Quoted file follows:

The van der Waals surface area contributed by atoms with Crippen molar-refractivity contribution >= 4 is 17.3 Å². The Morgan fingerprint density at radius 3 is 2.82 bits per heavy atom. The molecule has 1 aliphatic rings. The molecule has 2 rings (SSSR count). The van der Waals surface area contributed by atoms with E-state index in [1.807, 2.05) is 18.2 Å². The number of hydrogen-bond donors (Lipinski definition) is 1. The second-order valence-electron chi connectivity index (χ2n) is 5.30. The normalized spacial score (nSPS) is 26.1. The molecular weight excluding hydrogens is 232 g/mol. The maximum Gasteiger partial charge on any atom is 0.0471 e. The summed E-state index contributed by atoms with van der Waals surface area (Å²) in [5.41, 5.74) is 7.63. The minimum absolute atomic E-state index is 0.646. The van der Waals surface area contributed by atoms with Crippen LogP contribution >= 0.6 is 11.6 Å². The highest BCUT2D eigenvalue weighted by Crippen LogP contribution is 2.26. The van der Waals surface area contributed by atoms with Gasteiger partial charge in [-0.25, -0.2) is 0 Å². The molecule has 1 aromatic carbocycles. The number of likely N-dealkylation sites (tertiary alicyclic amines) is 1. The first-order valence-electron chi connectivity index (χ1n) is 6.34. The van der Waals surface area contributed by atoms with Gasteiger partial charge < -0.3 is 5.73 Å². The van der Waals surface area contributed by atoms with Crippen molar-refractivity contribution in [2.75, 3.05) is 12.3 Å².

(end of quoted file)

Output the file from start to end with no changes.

The van der Waals surface area contributed by atoms with Crippen molar-refractivity contribution >= 4 is 17.3 Å². The Morgan fingerprint density at radius 3 is 2.82 bits per heavy atom. The molecule has 1 aliphatic rings. The molecule has 2 rings (SSSR count). The van der Waals surface area contributed by atoms with E-state index in [1.807, 2.05) is 18.2 Å². The number of hydrogen-bond donors (Lipinski definition) is 1. The second-order valence-electron chi connectivity index (χ2n) is 5.30. The normalized spacial score (nSPS) is 26.1. The molecular weight excluding hydrogens is 232 g/mol. The maximum Gasteiger partial charge on any atom is 0.0471 e. The summed E-state index contributed by atoms with van der Waals surface area (Å²) in [5.41, 5.74) is 7.63. The minimum absolute atomic E-state index is 0.646. The van der Waals surface area contributed by atoms with Crippen LogP contribution >= 0.6 is 11.6 Å². The highest BCUT2D eigenvalue weighted by Crippen LogP contribution is 2.26. The van der Waals surface area contributed by atoms with Gasteiger partial charge in [-0.25, -0.2) is 0 Å². The molecule has 1 aromatic carbocycles. The number of likely N-dealkylation sites (tertiary alicyclic amines) is 1. The first-order valence-electron chi connectivity index (χ1n) is 6.34. The van der Waals surface area contributed by atoms with Gasteiger partial charge < -0.3 is 5.73 Å². The van der Waals surface area contributed by atoms with Crippen molar-refractivity contribution in [2.75, 3.05) is 12.3 Å².